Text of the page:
Syracuse University Enrichment Combines Art, Science to Make Learning Fun at Dr. Weeks
Published on 1/19/17
District News Academics Dr Weeks Elementary School
Thanks to daily enrichment arranged by Syracuse University, Dr. Weeks students experience fun and unique ways to learn about art and science—for an hour each day.
Eleven SCSD schools – including Dr. Weeks—currently take part in Extended Learning Time (ELT) enrichment. Through ELT, students take part in enrichment activities led by community partners like Catholic Charities, Peaceful Schools, Redhouse and Syracuse University. Their enrichment activities range from 30 minutes daily at Dr. King to 55 minutes a day at other schools – giving teachers valuable time to collaborate and plan.
“Our enrichment program is distinctive because of the quality of skills it brings in,” Dr. Weeks Lead Teacher Sergio Ibarra said. “Teaching kids is not just making them do stuff, but allowing them to experiment and analyze—to learn from things. After all, we want to help develop scientists, inventors and leaders!”
Sergio himself has a degree in architecture and tries to incorporate his learned knowledge – like techniques in designing or prototyping – with students’ projects. In fact, most of the Dr. Weeks enrichment program staff have a strong art background and bring professional skills and different mentalities to their lessons.
Throughout the year, students focus on four areas of focus: physical science, environmental science, earth science and engineering. As part of the physical science unit, first graders learned about how sound is generated, second graders learned about matter, and third grade students studied electricity and magnetism. Fourth graders learned about force and motion, while fifth graders experimented with weight and mass.
But rather than learn from a book or video, students learn in a hands-on way. To learn about sound, for example, first grade students created their own wind chimes.
“We used silverware, bells, washers, and paper to make sharp and smooth sounds,” first grader Leyla Lashome said. “We learned about the different types of sounds and how the sound waves travel by bouncing off of things. I like arts and crafts, and this was science, too!”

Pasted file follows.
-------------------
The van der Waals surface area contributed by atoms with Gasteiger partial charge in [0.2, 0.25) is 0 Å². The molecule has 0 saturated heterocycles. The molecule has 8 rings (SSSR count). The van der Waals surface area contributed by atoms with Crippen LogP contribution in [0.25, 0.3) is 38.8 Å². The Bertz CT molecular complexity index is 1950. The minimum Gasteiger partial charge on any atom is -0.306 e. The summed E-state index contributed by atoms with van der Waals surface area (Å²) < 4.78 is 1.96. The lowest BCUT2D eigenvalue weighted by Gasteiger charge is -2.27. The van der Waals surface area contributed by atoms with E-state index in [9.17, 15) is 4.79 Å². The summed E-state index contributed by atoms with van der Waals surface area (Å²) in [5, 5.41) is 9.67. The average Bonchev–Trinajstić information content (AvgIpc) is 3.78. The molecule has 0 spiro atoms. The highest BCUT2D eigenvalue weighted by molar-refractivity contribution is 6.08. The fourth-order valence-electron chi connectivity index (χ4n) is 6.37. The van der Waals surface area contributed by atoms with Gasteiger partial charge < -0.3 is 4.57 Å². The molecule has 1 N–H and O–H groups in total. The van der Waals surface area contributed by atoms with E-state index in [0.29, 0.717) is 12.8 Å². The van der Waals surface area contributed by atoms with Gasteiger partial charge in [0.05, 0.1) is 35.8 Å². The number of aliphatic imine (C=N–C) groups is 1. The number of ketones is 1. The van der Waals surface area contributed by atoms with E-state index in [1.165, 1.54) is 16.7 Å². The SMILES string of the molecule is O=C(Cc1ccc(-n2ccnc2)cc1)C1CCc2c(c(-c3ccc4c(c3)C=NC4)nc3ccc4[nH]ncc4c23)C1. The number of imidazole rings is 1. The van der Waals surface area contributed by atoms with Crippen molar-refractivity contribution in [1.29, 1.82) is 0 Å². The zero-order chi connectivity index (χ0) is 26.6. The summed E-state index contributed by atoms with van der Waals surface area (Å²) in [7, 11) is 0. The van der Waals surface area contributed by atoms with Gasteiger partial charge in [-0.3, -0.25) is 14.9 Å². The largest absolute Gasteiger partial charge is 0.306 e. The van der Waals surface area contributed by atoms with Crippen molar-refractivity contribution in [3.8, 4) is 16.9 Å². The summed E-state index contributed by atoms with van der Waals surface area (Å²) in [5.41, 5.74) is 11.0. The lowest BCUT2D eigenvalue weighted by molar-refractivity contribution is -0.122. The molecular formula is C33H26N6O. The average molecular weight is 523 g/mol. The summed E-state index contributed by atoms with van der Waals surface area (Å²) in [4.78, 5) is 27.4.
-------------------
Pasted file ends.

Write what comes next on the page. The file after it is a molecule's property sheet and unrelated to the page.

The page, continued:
Fourth grade students studied how energy moves by creating a Kinetic Art project to teach them about the relationship between energy and forces when objects collide. Inspired by artist Reuben Margolin and the qualities and movements of a caterpillar, students designed their own art piece.
“We made something that could move by itself to show energy and how it works,” Hager Alamari said. “I learned that energy can be anything! We even made a fan move by pointing a hair dryer at it! This is a fun way to learn.”
In fifth grade, students created their own clouds to demonstrate their knowledge of solids, liquids and gases. They also learned how each form of matter possesses density differently in relationship to its atomic composition.
“Our project is about matter: solids, liquids and gases,” Jamey Huynh explained. “A cloud holds all three! I never knew that a cloud could be in three different forms. This was fun because we got to actually work on the project, not just watch the teacher demonstrate… it’s our own creation!”
“We’ve also made cubes covered with marshmallows, to represent the molecules in water and how they form together,” classmate Alexandra Summers-Johnson said. “It’s fun because we get to show our creativity and what we can do as kids. It makes us proud to do things that we’re good at!”
Thank you to the Syracuse University teachers who are bringing science and art to life for our Dr. Weeks students—and to all of our ELT partner organizations for their ongoing support!